Comment Re:Don't make it part of the fare (Score 1) 245

You are suggesting removing the existing 'old' infrastructure where you can plan for things,

No I am not suggesting removing things... there will always be demand for traditional hotels and commercial transportation arrangements. These things will likely have a higher price, since services such as AirBnb and Uber will inexpensively service people who don't need pre-defined committed and guaranteed arrangements.

As the demand falls, some but not all players go out of business...... But entities like businesses still need guaranteed hotel rooms and transportation services, so there is still a market for them, just a much smaller more niche one.

to replace it with a host of 'disruptive' systems where everything is just-in-time and tied to demand, for the benefit of companies like Uber

No.... it is for the benefit of people actually. The presumption is services like Uber generally lower not increase costs, which is the entire point; the costs are lower by not having artificial scarcity. But meeting unpredictable demand is still a problem; it's even harder for Taxis, where the result of demand surge is just that you don't get a ride at all, so it's not like this is just an Uber problem.

Comment Re:Make the reasons transparent - problem goes awa (Score 1) 245

Except it's probably NOT either (1) or (2), but both. It's probably (1), but Uber is keeping an additional or lion's share of the amount of the additional money (As much as it can, after figuring out the price elasticity of the market), and then sharing the additional fares with drivers (Probably a significant portion, BUT as little as they think is necessary to achieve the desired incentivizing affect).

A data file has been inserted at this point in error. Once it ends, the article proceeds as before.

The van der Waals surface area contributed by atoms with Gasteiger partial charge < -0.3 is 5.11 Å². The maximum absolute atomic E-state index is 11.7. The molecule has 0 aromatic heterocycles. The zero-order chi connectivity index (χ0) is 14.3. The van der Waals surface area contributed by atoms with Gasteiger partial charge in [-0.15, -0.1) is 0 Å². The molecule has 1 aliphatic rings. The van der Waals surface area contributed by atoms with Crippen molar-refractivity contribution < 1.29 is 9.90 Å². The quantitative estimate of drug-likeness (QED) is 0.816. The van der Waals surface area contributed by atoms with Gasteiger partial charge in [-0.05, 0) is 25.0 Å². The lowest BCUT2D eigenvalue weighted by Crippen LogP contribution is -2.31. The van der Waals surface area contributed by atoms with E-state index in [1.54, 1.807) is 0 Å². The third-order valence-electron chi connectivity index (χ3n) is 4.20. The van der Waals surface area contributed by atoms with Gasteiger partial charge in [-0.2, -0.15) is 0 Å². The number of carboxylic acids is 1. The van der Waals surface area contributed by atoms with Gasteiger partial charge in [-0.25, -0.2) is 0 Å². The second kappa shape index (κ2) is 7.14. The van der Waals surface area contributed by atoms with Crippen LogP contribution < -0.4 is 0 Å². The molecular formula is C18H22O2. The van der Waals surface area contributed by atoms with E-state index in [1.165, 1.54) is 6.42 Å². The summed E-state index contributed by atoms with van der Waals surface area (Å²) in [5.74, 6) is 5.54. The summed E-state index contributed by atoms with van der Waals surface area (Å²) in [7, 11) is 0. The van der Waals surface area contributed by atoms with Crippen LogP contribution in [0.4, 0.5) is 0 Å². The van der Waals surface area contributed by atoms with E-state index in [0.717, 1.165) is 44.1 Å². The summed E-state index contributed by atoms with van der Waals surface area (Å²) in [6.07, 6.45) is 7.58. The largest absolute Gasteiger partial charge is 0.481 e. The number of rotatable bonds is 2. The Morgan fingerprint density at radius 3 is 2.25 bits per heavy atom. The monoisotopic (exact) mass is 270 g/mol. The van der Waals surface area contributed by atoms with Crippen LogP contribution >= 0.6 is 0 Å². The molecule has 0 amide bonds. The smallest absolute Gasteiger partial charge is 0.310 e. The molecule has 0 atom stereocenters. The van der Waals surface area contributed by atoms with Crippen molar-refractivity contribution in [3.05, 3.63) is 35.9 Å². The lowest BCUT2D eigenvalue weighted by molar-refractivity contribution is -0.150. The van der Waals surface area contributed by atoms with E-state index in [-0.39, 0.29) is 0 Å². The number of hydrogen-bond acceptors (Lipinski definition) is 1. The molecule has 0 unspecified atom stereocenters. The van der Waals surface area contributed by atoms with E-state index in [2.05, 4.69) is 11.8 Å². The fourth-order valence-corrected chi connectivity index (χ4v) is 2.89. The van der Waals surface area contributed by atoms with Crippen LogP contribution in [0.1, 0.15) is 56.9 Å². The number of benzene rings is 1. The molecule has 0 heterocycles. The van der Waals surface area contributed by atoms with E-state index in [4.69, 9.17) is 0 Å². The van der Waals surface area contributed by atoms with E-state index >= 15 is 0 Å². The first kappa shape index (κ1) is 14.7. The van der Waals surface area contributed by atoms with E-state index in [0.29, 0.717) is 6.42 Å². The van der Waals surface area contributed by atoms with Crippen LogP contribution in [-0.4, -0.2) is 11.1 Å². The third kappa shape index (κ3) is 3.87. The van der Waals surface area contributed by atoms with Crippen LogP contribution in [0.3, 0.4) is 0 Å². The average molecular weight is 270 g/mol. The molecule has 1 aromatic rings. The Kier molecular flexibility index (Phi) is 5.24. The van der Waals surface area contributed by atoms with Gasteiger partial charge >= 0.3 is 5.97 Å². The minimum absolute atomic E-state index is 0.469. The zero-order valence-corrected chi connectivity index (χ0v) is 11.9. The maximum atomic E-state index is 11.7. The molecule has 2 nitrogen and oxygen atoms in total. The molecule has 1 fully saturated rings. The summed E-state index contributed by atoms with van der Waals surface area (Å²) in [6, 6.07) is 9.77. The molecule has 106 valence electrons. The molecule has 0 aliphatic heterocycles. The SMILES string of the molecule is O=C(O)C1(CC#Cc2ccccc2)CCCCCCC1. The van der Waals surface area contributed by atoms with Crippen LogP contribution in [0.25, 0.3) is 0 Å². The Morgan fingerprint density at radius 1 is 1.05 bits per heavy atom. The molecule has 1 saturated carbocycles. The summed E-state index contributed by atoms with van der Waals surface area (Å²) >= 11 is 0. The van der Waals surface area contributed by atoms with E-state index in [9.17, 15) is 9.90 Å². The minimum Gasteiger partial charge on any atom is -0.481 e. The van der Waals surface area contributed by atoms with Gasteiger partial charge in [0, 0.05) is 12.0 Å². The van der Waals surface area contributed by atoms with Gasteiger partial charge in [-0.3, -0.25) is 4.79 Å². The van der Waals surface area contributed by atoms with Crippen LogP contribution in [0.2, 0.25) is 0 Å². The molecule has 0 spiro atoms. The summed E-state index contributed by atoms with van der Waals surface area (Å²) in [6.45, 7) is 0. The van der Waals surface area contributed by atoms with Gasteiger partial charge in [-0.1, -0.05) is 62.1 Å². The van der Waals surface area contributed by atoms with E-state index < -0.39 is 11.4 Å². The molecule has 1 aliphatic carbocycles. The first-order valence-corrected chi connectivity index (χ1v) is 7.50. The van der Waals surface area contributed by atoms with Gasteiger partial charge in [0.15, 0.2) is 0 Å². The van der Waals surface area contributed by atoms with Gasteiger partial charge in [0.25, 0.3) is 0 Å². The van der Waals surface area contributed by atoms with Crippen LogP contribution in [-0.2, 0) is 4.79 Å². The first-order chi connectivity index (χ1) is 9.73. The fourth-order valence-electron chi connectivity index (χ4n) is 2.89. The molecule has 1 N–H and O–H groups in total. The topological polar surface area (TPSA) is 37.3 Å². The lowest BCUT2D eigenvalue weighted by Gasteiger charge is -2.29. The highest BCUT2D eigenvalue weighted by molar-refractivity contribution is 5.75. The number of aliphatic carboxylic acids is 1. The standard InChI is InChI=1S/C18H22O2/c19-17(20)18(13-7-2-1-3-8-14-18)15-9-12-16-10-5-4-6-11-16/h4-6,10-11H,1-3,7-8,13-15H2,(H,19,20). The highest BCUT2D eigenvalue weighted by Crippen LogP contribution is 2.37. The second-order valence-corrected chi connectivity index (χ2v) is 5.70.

Comment Re:I Wouldn't (Score 1) 245

Taxi drivers don't do this. Why should Uber?

Because paying more allows Uber to drive supply to meet that demand. If Uber drivers aren't paid anymore during high-demand times, then there is no incentive for more than normal drives to work during those times to meet the additional excess demand.

Because Taxi drivers are more like employees, and Uber drivers are essentially "independent contractors"

Taxi drivers get paid but have to meet daily targets, otherwise they get paid less, or lose it all. The driver don't collect more during high demand times, BUT even if they did: it's the dispatcher, not the driver that stands to profit.

Taxi drivers are also a regulated monopoly.

However, the Taxi drivers are incentivized since they can meet their daily target more quickly working in a high-demand area, then exceed it, and the profits will go up, and therefore, their commissions in dollars will increase.

Comment Don't make it part of the fare (Score 2) 245

Surge pricing is a good idea; the problem seems like the amount is too much.

So during a surge.... instead, warn would-be passengers about high demand and offer them the chance to place an additional payment to "bid" for the next ride as a prepaid fixed dollar kickback, not an increase in fare or not additional $$ per mile travelled, but a payment for increase in priority ---- with bid taken into account, as well as total time spent in the queue, when deciding who is next in line to be matched

The passengers will then have to wait, and the bid will be taken into account before matching up a driver with riders.

Then, instead of the driver actually receiving the bid --- the bids are pooled and distributed to the drivers fairly based on their percentage of fare dollars collected for passengers moved per mile driven within the surge area.

Comment Re:once again: the CLOUD is NOT (Score 1) 128

In fact, "crap in a storage unit" is probably one of the most secure, low cost way of storing backups

Except in a generic storage pod..... any random thief is one pair of bolt cutters away from raiding your unit for anything interesting, and insurance only covers the replacement cost of the media itself, not the data on it.

The world is coming to an end--save your buffers!